1. When Jesus comes back to earth, pain and suffering will cease.
2. In terms of eternity, 6,000 years of human history is very little.
b. When human history is finally wrapped up, it will be a monument for all eternity to what happens when men choose independence from God.
c. God, who is omniscient (all knowing) and omnipotent (all powerful) is able to take the bad, the evil, the suffering and cause it to serve His eternal purposes, and bring great good out of it all.
4. Suffering is present in the world, but it does not come from God — it is the result of:
a. Living in a cursed earth.
b. Interacting with people influenced by satan.
c. Poor choices we make.
5. Let’s look at some examples of people who suffered and identify the source of their suffering.
1. When God brought Israel out of Egypt on their way to the promised land, He had to take them across the Sinai Peninsula — not a good trip!
a. Some facts about the peninsula:
1. It is mountainous = Mt. Sinai = 7,400 ft.
2. It is dry; 1″ to 8″ inches of rainfall per year.
3. Food and water scarce.
b. Why are there desert places — because of sin. Gen 2:6
1. The difficulties Israel encountered on the trip = life in a fallen world.
2. Remember, they also had mortal bodies subject to heat, fatigue, etc.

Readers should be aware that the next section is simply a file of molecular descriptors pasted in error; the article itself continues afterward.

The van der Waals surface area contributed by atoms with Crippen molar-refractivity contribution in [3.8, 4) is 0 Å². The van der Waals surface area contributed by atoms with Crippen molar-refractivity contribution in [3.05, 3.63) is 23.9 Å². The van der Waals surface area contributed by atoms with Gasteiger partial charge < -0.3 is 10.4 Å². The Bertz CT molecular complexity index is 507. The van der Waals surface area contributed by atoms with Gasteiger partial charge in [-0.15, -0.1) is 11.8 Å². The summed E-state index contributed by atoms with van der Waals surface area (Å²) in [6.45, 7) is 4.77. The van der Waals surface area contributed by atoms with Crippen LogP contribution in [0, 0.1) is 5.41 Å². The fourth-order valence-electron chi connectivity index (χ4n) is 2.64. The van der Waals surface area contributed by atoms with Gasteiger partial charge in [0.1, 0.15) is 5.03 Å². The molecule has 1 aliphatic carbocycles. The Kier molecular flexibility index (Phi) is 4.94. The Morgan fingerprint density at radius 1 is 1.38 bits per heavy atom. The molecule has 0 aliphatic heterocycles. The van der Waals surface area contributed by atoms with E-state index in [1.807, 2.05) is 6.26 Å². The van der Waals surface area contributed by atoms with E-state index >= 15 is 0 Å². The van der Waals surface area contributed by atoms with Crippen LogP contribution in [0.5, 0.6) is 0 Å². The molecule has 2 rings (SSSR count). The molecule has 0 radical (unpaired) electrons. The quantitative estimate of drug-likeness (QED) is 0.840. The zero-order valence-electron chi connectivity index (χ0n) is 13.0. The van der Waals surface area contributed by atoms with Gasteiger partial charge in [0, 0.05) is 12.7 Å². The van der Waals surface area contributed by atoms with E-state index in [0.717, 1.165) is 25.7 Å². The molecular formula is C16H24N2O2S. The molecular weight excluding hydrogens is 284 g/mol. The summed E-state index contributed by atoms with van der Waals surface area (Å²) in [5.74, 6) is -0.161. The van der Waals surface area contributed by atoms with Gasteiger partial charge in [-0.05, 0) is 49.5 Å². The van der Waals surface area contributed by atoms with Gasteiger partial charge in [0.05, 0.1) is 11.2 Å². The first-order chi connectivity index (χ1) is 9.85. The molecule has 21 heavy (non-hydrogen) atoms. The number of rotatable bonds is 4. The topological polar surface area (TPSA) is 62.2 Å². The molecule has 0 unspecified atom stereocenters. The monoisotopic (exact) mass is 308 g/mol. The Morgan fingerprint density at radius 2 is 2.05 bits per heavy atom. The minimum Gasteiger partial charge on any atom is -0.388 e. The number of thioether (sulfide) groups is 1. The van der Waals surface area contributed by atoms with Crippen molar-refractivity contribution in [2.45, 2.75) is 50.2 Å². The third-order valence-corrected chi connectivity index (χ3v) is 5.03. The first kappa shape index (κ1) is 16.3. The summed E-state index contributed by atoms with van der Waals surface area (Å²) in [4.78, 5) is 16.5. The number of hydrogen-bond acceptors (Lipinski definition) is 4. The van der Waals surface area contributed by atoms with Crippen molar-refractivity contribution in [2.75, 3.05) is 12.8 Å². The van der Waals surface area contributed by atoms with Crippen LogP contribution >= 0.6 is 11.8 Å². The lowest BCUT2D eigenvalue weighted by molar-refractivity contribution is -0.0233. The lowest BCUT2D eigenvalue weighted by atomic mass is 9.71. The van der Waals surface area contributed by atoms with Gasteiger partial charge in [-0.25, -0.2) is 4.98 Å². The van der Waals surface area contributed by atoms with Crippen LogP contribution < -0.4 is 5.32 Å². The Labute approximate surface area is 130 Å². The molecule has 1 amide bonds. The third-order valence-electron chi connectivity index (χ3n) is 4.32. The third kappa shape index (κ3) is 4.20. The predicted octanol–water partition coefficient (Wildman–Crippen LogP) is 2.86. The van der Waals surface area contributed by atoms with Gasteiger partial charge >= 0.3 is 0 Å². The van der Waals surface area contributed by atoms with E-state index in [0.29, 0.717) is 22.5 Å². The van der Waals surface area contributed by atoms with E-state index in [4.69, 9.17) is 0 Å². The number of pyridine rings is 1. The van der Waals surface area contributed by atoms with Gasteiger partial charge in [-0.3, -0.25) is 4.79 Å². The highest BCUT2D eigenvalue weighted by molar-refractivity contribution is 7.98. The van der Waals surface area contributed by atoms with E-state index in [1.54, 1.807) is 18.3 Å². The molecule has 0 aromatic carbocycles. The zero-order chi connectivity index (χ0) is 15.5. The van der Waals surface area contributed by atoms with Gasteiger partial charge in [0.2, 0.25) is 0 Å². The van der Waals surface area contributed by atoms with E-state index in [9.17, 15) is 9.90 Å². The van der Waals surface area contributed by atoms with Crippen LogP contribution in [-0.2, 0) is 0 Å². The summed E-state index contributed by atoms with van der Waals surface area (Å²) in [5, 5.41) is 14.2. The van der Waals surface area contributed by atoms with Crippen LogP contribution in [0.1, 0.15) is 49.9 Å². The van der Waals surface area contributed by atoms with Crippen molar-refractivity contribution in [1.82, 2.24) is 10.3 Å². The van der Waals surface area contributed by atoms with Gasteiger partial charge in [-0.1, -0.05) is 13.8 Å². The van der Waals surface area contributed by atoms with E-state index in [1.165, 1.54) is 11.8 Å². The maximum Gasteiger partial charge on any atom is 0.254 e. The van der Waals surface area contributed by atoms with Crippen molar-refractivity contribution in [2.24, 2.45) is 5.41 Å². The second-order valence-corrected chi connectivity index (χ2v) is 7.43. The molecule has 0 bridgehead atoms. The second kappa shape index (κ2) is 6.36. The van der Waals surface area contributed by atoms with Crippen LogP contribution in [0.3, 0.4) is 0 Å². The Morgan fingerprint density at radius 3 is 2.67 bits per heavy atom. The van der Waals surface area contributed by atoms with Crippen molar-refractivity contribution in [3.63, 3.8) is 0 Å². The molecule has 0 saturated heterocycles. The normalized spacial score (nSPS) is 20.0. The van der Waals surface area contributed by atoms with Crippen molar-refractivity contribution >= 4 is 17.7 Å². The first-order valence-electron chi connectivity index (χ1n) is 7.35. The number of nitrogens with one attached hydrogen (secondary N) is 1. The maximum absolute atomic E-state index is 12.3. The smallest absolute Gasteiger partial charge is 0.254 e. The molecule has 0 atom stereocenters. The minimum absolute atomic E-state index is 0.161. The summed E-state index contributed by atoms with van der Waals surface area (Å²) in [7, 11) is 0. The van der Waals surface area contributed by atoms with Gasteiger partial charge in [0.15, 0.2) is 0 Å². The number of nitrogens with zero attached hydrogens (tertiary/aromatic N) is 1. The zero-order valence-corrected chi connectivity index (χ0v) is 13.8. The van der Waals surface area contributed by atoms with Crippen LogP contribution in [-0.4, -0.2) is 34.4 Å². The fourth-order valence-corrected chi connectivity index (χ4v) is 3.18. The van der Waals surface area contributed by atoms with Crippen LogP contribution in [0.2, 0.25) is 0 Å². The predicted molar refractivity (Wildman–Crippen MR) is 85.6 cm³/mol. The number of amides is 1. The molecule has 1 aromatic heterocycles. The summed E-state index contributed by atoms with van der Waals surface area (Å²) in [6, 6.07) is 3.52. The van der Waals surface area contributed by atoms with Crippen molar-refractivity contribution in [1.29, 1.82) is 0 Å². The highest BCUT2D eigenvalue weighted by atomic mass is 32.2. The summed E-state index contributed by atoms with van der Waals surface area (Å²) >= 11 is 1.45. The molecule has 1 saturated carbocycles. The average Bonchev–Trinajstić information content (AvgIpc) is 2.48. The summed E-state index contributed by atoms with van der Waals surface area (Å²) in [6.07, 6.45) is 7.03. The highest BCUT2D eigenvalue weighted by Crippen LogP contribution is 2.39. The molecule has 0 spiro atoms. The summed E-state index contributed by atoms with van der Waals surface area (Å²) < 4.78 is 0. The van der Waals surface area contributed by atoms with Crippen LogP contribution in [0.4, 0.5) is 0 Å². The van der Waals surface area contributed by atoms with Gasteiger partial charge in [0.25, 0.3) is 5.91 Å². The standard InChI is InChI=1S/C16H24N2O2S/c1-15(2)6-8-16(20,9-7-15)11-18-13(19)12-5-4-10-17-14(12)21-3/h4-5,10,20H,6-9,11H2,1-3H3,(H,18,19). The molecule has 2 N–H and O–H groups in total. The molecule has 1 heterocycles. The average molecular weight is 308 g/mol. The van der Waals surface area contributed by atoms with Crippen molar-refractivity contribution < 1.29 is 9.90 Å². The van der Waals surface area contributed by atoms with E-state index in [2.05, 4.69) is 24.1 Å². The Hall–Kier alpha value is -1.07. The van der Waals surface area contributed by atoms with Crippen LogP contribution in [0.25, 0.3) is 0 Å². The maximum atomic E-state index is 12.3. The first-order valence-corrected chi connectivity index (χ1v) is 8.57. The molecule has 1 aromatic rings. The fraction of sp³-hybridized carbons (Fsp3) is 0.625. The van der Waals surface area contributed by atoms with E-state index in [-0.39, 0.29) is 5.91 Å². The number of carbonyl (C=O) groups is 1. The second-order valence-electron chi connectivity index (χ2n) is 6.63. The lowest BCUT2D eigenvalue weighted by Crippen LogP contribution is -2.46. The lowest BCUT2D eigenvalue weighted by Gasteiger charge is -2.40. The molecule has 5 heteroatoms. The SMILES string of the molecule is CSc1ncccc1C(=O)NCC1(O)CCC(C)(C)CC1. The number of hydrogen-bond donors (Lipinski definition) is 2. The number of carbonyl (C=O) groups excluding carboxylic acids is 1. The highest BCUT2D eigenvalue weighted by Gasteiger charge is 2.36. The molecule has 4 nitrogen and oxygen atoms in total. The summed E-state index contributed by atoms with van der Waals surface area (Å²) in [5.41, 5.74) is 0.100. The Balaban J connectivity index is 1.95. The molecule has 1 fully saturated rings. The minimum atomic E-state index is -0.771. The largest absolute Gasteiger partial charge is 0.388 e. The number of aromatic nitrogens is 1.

3. There was also a devil working on their minds.
2. On the trip, they did what many of us.
a. They began to blame Moses (and God indirectly) Ex 14:11,12
b. They believed God brought them out of Egypt to hurt them. Deut 1:27
3. The journey to the promised land was difficult, but not because God was making them / allowing them to suffer.
a. They were in a desert which was there because of Adam’s sin, and there was no other way to get to Canaan.
b. There were actually two ways God could lead them — neither was very good (that’s life!!). Ex 13:17,18
1. Through the land of the Philistines (better according to sight because it was the most direct route).
2. Through the wilderness of the Red Sea.
c. Both ways were difficult, but God took them the best way.
1. They weren’t ready to defeat the Philistines; God would defeat Og of Bashan and Sihon of Hesbon before they got to Canaan and boost
their confidence in battle.
2. At the Red Sea, God destroyed their enemy Pharaoh, and encouraged Israel with another demonstration of His power.
4. So, we see that their suffering was the result of life in a fallen world, combined with their own attitudes and misunderstanding of God’s character.
5. Many say that God led His chosen people, Israel, into the wilderness to teach them, to perfect them, etc. — and that He does so to us.
a. Israel was in the wilderness because of rebellion. Num 14:22-35
b. No where does the Bible commend them for their wilderness experience; in fact, we are warned not to duplicate it!! Heb 3:17-19; 4:1,2;11
c. The wilderness is not God’s place of perfecting for His special people, it is the consequence of sin and rebellion!
d. Their own foolish choices brought Israel to the wilderness.
e. But, even in the wilderness, we see God’s goodness — He cared for them as a father and met their needs. Deut 1:31; 2:7
6. Sometimes people say: God’s got me in His fiery furnace to perfect me.
a. Let’s look at that account in Daniel 3.
1. King Nebuchadnezzar made an idol of gold and commanded that all should bow down and worship it.
2. Anyone who did not obey was to be thrown into a fiery furnace. v6